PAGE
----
A Tale of Two Cities: Commercial Real Estate Investment in Boston

The BBJ reports that a PricewaterhouseCoopers national survey confirms what we, here in Boston, have been seeing for this past year, that real estate values are living a double life.  There is a very healthy market here for core assets with low vacancies and long term leases – long enough to get through this downturn and, hopefully hit inflation in rents.

With low interest rates, credit becoming more available for credit worthy borrowers, and a ton of investor money looking for low risk real estate investments, cap rates are falling (and prices are climbing for sellers.)  More owners are considering the sale of their properties, not only due to financial pressures, but because this is a good market to sell class A properties into.  There are already a number of apartment projects that have hit the street with asking prices in the 4-6% cap range – and they will most likely sell at those prices.

Except for the other real estate. You know, the kind of property that the opportunity funds were looking to buy at a deep discount.       

Oh that there were more of that product out there.  But that is the problem.  Generally, banks and/or regulators have not pushed borrowers over the cliff (ala 1990s.) So, with limited core and distressed product and a crush of investor dollars, there is no sign that prices will moderate anytime soon for the quality stuff, or that the problem property will be priced to sell.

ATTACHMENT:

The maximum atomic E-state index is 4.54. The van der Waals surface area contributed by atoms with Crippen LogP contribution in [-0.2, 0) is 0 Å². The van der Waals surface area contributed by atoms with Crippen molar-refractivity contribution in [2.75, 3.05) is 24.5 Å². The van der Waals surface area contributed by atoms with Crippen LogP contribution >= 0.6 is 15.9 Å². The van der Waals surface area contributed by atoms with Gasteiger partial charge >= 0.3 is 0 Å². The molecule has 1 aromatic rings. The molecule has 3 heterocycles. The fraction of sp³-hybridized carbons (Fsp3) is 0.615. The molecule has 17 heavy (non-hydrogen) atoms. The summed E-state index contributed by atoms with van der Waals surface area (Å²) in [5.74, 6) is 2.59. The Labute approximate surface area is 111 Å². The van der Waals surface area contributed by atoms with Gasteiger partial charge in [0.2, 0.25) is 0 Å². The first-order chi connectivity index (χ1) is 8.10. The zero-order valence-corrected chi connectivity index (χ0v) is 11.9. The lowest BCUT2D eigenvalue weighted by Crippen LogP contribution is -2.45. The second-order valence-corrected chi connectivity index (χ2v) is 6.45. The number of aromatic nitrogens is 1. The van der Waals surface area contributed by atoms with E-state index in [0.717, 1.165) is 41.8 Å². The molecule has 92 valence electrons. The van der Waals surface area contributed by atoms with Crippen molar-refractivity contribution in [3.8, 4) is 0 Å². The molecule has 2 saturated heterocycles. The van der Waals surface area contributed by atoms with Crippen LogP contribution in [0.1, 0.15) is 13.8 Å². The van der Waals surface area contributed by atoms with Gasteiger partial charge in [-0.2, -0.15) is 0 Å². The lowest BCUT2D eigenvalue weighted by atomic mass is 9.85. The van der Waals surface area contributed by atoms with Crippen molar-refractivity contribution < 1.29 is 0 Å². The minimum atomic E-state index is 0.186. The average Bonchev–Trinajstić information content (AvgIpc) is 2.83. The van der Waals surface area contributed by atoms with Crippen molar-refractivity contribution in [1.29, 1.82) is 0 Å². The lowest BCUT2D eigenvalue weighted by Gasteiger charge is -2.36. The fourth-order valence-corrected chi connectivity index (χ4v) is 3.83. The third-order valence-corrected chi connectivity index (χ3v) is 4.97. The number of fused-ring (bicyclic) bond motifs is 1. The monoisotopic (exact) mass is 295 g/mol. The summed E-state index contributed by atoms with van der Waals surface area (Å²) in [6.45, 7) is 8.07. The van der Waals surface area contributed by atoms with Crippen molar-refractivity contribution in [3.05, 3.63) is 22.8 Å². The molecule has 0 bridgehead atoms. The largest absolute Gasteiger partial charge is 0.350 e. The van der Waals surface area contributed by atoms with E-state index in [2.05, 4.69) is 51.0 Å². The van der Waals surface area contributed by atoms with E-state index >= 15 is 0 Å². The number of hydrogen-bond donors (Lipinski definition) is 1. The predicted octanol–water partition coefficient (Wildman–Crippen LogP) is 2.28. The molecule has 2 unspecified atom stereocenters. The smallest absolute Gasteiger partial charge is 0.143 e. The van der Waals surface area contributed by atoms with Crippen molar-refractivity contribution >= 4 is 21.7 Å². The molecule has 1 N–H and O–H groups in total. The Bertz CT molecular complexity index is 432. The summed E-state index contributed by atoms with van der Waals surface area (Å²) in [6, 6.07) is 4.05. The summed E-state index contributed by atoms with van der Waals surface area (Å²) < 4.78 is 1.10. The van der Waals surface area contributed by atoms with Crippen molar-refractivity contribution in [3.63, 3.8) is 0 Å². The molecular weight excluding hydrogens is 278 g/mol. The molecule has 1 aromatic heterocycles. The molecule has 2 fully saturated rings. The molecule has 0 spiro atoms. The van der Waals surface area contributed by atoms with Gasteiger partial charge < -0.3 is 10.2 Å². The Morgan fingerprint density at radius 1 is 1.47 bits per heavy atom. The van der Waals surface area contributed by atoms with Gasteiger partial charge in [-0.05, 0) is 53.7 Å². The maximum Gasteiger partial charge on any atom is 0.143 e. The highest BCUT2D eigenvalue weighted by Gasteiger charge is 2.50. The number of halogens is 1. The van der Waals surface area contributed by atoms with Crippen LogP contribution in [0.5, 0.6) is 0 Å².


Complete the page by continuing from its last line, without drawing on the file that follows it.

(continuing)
At the NAIOP Main Event breakfast: “Investors Unplugged,” this seemed to be the theme.  But there were some concerns voiced even about the core quality product.  The big question seemed to be can you buy at the current low returns and have an exit strategy that justifies the acquisition price.  What if interest rates rise?  Generally, cap rates rise too.  And if you can’t count on cap rates dropping to appreciate your investment, then you must be convinced that vacancies are going to drop sufficiently for rents to go up.  Will that happen in all markets?  Only those with the ability to grow the job market.  (Note, Massachusetts employment has been relatively flat from 1990 to 2010!)

And for those distressed properties counting on leasing up the vacancies, how long an absorption period are you plugging into your underwriting assumptions and how much will those rents need to rise?

Lastly, the answer to the question for each of the NAIOP participants of what can you pay for an asset today, was what is the appropriate rate of return on your capital?  That is going to be very different for the pension fund, opportunity fund, sovereign fund or REIT.

So, get ready for a bumpy ride through 2011.  Some players are rooting for the FDIC to pull the plug on life support, while others are just looking for a little more forebearance.  How that works out will be the key to the pricing of real estate product.

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